From street trees to green walls, nature-based approaches are shown to deliver significant environmental and economic benefits for developers and communities
Investors and businesses seeking guidance on how to harness nature based solutions to boost profits and meet sustainability objectives can draw on a new report, titled Nature based solutions to the climate crisis, published yesterday by the Manchester-based Ignition project.
The report analyses a range of nature-based solutions to construction and urban planning challenges: street trees, green roofs and walls, urban parks and green spaces, and sustainable drainage systems
It breaks down the benefits offered by each these solutions across five areas: climate change; resource use; nature and biodiversity; health and wellbeing, and socio-economic impact.
The research highlights how each of these established approaches delivers a range of environmental, social, and economic benefits. For example, research conducted by the project team found that green roofs and green walls result in average energy savings of 6.7 and eight per cent respectively, while each street tree can sequester an average of 5.5kg of CO2 every year. Street trees also reduce air temperatures by an average of 3C, researchers found, with green walls and roofs having similar effects.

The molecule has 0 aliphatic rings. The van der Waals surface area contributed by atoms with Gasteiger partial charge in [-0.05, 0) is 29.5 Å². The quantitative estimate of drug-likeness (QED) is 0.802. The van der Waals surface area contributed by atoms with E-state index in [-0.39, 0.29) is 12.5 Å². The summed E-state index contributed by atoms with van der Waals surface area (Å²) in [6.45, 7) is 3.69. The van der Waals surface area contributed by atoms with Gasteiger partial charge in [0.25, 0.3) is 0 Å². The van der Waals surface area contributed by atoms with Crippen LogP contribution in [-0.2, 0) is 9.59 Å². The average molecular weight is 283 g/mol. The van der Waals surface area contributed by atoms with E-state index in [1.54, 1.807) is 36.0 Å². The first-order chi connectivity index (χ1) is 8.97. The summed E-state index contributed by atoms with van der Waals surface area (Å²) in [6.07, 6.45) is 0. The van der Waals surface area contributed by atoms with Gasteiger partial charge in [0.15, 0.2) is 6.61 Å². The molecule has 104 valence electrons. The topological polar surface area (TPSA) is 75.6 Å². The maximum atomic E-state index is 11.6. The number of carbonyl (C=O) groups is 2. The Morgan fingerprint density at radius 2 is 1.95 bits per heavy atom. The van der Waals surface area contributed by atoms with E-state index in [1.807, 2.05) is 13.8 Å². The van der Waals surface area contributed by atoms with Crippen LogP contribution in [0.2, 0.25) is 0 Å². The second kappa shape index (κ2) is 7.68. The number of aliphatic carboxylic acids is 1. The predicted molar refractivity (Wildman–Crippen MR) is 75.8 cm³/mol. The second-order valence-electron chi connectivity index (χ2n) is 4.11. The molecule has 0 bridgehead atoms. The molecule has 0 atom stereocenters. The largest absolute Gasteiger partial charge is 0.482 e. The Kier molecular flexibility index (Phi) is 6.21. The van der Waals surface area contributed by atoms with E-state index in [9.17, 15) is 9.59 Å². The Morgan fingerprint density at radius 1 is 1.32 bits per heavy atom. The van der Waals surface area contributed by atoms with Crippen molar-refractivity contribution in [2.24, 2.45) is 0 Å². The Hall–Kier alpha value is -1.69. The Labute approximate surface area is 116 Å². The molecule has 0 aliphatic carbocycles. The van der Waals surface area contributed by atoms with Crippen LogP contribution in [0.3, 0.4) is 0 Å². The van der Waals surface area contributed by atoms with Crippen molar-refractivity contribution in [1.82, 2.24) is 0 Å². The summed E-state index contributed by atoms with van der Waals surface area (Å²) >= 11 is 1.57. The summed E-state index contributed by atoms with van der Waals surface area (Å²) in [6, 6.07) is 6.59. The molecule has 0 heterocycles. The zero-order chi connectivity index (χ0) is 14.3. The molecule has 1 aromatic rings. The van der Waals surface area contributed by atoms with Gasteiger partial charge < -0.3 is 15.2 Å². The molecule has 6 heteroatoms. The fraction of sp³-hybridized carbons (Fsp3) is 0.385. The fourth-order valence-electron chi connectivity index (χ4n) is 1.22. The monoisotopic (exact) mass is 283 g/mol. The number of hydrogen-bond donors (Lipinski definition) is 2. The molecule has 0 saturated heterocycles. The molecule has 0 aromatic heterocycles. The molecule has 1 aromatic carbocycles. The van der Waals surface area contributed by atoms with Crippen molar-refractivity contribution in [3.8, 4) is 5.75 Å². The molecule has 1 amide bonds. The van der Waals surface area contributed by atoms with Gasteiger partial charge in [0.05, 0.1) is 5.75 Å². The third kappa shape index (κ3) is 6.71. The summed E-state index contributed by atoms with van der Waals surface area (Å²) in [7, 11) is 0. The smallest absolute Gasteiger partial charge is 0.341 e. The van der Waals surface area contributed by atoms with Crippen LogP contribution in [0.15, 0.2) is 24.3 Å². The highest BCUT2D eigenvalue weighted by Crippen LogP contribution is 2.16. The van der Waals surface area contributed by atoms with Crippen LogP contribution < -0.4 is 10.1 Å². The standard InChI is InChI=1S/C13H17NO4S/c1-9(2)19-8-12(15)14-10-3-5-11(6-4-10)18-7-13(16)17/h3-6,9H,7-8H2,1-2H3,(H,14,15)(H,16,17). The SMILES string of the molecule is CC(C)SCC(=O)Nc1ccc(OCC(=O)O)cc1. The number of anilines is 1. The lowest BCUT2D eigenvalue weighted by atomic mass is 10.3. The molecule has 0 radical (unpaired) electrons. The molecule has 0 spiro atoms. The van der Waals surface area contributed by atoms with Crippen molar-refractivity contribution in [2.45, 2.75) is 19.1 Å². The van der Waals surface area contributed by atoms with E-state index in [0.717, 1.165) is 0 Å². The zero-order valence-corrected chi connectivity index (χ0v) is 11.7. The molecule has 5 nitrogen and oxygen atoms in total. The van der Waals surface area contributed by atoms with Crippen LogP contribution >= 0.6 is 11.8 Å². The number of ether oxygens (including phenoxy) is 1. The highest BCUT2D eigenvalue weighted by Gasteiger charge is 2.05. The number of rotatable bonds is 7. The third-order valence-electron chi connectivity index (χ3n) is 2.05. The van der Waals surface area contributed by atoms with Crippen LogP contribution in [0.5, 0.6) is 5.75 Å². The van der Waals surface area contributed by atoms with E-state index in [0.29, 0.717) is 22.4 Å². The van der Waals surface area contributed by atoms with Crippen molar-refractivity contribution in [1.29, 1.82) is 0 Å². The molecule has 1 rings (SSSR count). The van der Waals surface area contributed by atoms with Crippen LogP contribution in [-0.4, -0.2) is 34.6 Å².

Further benefits can be seen in terms of reducing water use, the study finds, with green walls and roofs and street trees all contributing to a circular system whereby water can be retained and reused. Sustainable drainage systems can advance this process even further, retaining up to nearly three-quarters of rainwater runoff, the study finds.
The report also outlines cost estimates for both installing and maintaining each of these nature based solutions. In collating all this information in one place, it aims to support the "increasing number of building developers and owners [who] are setting ambitious targets on carbon reduction, climate resilience, and increasing biodiversity", according to Alastair Mant, head of business transformation at the UK Green Building Council, which contributed to the report.
"The data in this report illustrates how nature-based solutions can help achieve all of these," Mant added.
The Ignition Project brings together 12 organisations to develop innovative solutions to enhance Greater Manchester's natural environment, including Manchester City Council, the Environment Agency, and Business in the Community .
"The IGNITION evidence base brings together a vast amount of data that puts numbers on that value and supports the case for nature-based solutions across the built environment," said Sam Evans, environment programme lead at Greater Manchester Combined Authority.
"This business report gives a vital snapshot into the stand-out statistics found in the evidence base, inspiring confidence in business leaders and investors to increase their use of nature-based solutions to deliver greater outcomes for business, society and the environment."
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